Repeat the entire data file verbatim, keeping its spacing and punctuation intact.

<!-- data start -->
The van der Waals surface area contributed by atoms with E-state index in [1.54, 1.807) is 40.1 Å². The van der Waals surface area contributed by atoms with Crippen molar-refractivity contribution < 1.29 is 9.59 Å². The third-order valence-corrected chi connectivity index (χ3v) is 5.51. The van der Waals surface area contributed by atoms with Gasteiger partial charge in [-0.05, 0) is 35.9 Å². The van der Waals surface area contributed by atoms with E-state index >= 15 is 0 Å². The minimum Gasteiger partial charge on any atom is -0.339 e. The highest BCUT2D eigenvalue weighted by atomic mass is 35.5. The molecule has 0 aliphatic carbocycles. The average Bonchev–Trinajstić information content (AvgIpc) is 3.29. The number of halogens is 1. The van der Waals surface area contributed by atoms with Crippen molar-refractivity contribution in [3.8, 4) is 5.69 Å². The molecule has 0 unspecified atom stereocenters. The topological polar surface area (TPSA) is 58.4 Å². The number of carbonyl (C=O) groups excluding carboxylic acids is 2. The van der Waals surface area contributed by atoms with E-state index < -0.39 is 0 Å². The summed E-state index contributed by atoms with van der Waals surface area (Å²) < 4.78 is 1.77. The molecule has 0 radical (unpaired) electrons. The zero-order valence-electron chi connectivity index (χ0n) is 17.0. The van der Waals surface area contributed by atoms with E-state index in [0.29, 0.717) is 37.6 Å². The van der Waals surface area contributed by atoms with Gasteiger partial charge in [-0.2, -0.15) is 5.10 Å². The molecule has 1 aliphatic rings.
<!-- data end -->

The van der Waals surface area contributed by atoms with E-state index in [1.54, 1.807) is 40.1 Å². The van der Waals surface area contributed by atoms with Crippen molar-refractivity contribution < 1.29 is 9.59 Å². The third-order valence-corrected chi connectivity index (χ3v) is 5.51. The van der Waals surface area contributed by atoms with Gasteiger partial charge in [-0.05, 0) is 35.9 Å². The van der Waals surface area contributed by atoms with E-state index >= 15 is 0 Å². The minimum Gasteiger partial charge on any atom is -0.339 e. The highest BCUT2D eigenvalue weighted by atomic mass is 35.5. The molecule has 0 aliphatic carbocycles. The average Bonchev–Trinajstić information content (AvgIpc) is 3.29. The number of halogens is 1. The van der Waals surface area contributed by atoms with Crippen molar-refractivity contribution in [3.8, 4) is 5.69 Å². The molecule has 0 unspecified atom stereocenters. The topological polar surface area (TPSA) is 58.4 Å². The number of carbonyl (C=O) groups excluding carboxylic acids is 2. The van der Waals surface area contributed by atoms with E-state index < -0.39 is 0 Å². The summed E-state index contributed by atoms with van der Waals surface area (Å²) < 4.78 is 1.77. The molecule has 0 radical (unpaired) electrons. The zero-order valence-electron chi connectivity index (χ0n) is 17.0. The van der Waals surface area contributed by atoms with E-state index in [0.29, 0.717) is 37.6 Å². The van der Waals surface area contributed by atoms with Gasteiger partial charge in [-0.2, -0.15) is 5.10 Å². The molecule has 1 aliphatic rings.